Maggie Gallagher

A study of the cost savings from laparoscopic bariatric surgery for managed care was recently published in the American Journal of Managed Care. The cost of such surgery ($17,000) for morbidly obese patients was recouped by the insurance carriers in just two years.

Yet insurance companies are cutting this benefit, no doubt because it tends to attract the morbidly obese -- expensive folk to insure.

Solutions? Please, not government health care. In Canada, according to a description of a clinical trial being sponsored by the University of Alberta, "waiting lists are several years long. Provincial governments, unable to keep pace with surgical demand, are sending patients to the U.S. for surgery."

Mandating insurance coverage is one possibility but not the one I prefer.

Let's take advantage of the fact that people are willing to spend a lot of their own money for this health care. Because, let's face it: It's not particularly fun to be fat in this world. We can both increase the public health and decrease the public costs -- and draw more personal money from young people into health care -- by taking advantage of the fact that becoming thinner is not only healthier, it is sexier. Young folks are not that interested in the former but they are really interested in the latter.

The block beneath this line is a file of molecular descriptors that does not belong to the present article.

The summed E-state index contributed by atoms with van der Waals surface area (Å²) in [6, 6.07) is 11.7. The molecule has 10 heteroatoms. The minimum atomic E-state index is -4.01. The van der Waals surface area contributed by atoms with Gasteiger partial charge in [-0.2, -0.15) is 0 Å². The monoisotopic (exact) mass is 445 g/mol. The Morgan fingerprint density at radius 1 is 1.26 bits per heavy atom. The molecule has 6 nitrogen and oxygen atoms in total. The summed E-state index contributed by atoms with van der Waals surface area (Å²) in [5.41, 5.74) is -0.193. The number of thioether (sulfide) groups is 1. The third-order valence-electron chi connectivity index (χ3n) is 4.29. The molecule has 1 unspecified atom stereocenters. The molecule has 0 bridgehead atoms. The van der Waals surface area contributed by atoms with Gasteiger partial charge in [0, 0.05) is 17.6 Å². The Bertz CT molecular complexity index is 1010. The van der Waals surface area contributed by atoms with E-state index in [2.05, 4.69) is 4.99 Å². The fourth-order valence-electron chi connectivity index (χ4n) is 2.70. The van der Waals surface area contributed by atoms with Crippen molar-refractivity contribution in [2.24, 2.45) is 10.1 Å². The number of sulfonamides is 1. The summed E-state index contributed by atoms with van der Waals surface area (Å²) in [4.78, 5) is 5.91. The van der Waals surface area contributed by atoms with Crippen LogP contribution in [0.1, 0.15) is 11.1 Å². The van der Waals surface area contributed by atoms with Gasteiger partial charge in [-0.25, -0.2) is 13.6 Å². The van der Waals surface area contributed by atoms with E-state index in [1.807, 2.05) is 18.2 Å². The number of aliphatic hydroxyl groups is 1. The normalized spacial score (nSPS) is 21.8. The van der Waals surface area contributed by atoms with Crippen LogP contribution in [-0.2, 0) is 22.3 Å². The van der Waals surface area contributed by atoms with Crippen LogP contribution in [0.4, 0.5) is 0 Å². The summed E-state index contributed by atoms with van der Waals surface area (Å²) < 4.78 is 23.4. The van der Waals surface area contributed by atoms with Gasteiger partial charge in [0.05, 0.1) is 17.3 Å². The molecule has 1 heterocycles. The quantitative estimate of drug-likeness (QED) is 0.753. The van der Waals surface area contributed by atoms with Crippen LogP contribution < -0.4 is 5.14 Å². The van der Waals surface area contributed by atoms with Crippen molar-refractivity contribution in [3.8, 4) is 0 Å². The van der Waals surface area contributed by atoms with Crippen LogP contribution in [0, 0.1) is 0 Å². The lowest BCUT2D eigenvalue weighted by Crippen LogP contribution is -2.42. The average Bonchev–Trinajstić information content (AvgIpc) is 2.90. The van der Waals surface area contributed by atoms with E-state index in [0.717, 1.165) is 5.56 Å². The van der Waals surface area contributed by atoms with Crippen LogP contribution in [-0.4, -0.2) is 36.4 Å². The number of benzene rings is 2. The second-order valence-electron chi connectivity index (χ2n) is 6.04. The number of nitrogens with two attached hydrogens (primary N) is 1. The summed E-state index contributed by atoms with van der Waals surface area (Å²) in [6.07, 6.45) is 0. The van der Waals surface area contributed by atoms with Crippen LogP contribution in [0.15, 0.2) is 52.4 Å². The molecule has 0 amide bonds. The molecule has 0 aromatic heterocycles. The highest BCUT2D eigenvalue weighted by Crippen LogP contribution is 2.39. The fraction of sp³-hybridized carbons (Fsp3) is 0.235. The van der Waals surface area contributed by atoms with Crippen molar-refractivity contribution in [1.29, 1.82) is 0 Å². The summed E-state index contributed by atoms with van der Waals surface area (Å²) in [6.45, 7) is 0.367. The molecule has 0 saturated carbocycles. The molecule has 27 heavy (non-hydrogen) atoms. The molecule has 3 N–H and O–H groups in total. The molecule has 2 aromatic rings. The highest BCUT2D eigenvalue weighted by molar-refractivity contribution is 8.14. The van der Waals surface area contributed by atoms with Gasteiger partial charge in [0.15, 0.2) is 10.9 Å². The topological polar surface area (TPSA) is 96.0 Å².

Why don't we create fat-fighting health savings accounts for Lap-Band surgery? We could let anyone donate to them on a tax-deductible basis (i.e., let Grandma help). We could add a subsidy for poor and working-class people, and also make low-cost government-guaranteed loans available to moderate-income patients to help cover the cost of the surgery. If you can finance a car, you can afford Lap-Band surgery.

Watch a market blossom: better health, lower public costs, more satisfied clients in control of their lives.

Now watch: Would something that simple and sensible ever happen on Capitol Hill?


Maggie Gallagher

Maggie Gallagher is a nationally syndicated columnist, a leading voice in the new marriage movement and co-author of The Case for Marriage: Why Married People Are Happier, Healthier, and Better Off Financially.



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